Foreign Policy

NoKo Puppet Summoned to Beijing

In the latest chess move, China confirms Kim Jong-un's secret meeting with President Xi Jingping.

Thomas Gallatin · Mar. 28, 2018

News broke Tuesday confirming a rumor that North Korean dictator Kim Jong-un had met with Chinese President Xi Jingping over the weekend in Beijing. Reporting on the meeting, the Chinese state-run media claimed Kim is committed to denuclearization. “It is our consistent stand to be committed to denuclearization on the [Korean] peninsula,” said Kim. “The issue of denuclearization of the Korean Peninsula can be resolved if South Korea and the United States respond to our efforts with goodwill, and create an atmosphere of peace and stability while taking progressive and synchronous measures for the realization of peace.” Xi also offered his support for a peaceful resolution, stating that it’s a “strategic choice and the only right choice both sides have made based on history and reality, the international and regional structure and the general situation of China-DPRK ties.”

White House Press Secretary Sarah Sanders called the meeting “evidence” that President Donald Trump’s “maximum pressure” campaign against North Korea is producing results. Sander’s asserted, “The Chinese government contacted the White House earlier on Tuesday to brief us on Kim Jong-un’s visit to Beijing. The briefing included a personal message from President Xi to President Trump, which has been conveyed to President Trump.”

This news follows closely on the heels of China’s desire to negotiate after Trump signed off on tariffs last week. And while the mainstream media has focused on the Kim regime’s willingness to seek a denuclearization deal, the real story here is that Trump didn’t fall for China’s bluff.

As we have noted in the past, North Korea is a puppet of Beijing, as its existence is sustained by economic support from China. In the past, China has been able to leverage the provocations of the Kim regime to gain favorable trade concessions from the U.S. in exchange for reining in its unruly ally. But this time when Kim began his saber rattling by engaging in forbidden missile launches and nuclear tests, Trump simply upped the ante. Trump first pressured China to deal with North Korea via standing by increased sanctions supported by the UN. Then, last week, Trump called out China for its unfair trade imbalance with the U.S., demanded a “reciprocal” deal and signed off on a $60 billion tariffs package.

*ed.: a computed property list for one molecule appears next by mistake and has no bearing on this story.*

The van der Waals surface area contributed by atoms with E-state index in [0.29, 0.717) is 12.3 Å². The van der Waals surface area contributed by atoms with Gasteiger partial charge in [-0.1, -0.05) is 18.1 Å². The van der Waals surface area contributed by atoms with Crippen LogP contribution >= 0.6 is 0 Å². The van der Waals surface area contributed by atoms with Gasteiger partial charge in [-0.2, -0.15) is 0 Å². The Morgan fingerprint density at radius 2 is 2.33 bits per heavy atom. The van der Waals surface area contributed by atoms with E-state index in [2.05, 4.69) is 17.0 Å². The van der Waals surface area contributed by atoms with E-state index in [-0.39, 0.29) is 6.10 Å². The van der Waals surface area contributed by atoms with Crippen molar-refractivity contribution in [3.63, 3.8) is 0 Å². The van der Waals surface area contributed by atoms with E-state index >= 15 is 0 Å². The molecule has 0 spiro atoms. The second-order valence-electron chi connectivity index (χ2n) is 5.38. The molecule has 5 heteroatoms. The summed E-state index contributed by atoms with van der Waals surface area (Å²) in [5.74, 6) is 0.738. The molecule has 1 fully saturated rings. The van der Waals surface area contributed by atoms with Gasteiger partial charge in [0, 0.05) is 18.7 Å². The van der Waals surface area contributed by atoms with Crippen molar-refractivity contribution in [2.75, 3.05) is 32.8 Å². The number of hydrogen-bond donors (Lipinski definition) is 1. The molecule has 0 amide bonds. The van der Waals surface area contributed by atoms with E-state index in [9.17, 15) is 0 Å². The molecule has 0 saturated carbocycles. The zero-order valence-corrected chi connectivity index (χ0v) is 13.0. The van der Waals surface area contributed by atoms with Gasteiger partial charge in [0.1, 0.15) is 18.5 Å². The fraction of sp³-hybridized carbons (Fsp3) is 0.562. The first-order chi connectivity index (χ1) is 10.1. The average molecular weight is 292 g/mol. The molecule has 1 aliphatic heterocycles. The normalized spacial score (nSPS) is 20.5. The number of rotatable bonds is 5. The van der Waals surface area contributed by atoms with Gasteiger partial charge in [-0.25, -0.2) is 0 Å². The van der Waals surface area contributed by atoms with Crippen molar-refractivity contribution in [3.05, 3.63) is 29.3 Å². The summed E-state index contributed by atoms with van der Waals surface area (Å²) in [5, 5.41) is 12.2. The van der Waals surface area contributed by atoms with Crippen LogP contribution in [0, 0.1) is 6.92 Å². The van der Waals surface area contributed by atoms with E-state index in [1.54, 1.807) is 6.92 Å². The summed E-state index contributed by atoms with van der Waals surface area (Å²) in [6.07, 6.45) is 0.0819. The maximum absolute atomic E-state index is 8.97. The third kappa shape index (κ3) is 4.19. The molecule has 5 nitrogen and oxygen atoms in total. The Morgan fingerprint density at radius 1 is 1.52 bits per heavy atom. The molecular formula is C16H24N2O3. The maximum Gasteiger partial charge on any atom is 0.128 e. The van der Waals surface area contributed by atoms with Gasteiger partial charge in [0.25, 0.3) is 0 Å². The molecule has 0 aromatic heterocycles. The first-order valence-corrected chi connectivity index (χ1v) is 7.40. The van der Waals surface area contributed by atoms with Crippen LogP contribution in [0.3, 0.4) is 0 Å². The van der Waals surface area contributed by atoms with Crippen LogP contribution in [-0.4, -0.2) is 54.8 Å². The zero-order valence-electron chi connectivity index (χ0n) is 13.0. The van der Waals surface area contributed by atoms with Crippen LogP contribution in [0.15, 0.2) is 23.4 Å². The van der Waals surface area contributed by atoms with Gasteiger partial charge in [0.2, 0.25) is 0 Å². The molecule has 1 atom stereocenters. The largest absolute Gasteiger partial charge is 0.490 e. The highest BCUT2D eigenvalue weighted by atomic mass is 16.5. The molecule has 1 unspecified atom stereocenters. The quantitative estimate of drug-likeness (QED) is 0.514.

While the Chinese government is firmly communist, its economy is successful because of its free-enterprise elements. The last thing Xi wants is anything that would seriously jeopardize the communist regime’s grip on power, and a severe contraction of China’s economy would certainly deal a serious blow to his control. Trump’s actions on both North Korea and China have proven successful thus far, causing Beijing and Pyongyang to pause and recalculate their next move. However, this geopolitical chess match is far from over, as both China and North Korea have been playing this game for a long time. For Trump, the endgame must be at the very least a fully denuclearized North Korea. Anything less would be a win for China and the Kim regime.

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